The primary function I serve for the other organization is to support its technology and social networking needs. Soon after I left academic library work, I made a conscious choice to move away from engagement with technology except as a tool for my own work. So, the change here has been for me to revisit my decision and figure out how to get the support I need to re-engage.

The two board positions create the greatest challenge. In addition to the specific changes required for service to each, the level of commitment they require (or that I have decided to provide) has changed my relationship to bringing home the bacon (trying for the pork three ways tie-in here). In fact, I’ve put such a priority on my community engagement activities that I have been neglecting my own web site and social networking presence!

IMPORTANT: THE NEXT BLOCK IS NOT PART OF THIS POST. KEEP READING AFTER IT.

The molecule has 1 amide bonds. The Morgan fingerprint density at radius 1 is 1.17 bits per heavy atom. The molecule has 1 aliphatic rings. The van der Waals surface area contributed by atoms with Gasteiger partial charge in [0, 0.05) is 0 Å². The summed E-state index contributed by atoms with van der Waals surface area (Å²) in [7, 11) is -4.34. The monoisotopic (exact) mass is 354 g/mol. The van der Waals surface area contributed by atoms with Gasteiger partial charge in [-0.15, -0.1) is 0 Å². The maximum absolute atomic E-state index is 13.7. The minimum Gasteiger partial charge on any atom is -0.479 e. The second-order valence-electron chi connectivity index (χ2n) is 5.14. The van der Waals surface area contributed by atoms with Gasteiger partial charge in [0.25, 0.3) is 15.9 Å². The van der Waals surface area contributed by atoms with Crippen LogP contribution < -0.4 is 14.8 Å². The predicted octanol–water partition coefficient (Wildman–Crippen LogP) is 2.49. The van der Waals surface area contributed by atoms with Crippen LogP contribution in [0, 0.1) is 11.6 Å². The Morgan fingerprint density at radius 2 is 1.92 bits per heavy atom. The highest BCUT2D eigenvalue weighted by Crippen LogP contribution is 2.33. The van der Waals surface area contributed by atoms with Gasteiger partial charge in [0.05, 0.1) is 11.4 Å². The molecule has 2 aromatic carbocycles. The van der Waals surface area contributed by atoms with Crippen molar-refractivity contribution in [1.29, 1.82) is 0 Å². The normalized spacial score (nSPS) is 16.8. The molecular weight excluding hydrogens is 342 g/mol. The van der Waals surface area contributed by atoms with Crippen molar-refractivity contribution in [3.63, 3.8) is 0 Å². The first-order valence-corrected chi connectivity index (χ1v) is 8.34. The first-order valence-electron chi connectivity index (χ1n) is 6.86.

Think of this as a reveal, and the first of more posts about community engagement. The choices I have made are not for everyone. I invite you share your own stories of changes the events of the past year have inspired you to make.


Working with Volunteers

The outreach coordinator and a board member of a not for profit organization contacted me for advice about working with volunteers. Like many similar organizations, their organization relies on volunteers to accomplish much of the work they do. They were wondering what they could do to insure that the relationship between their organization and their volunteers is positive and beneficial to both parties.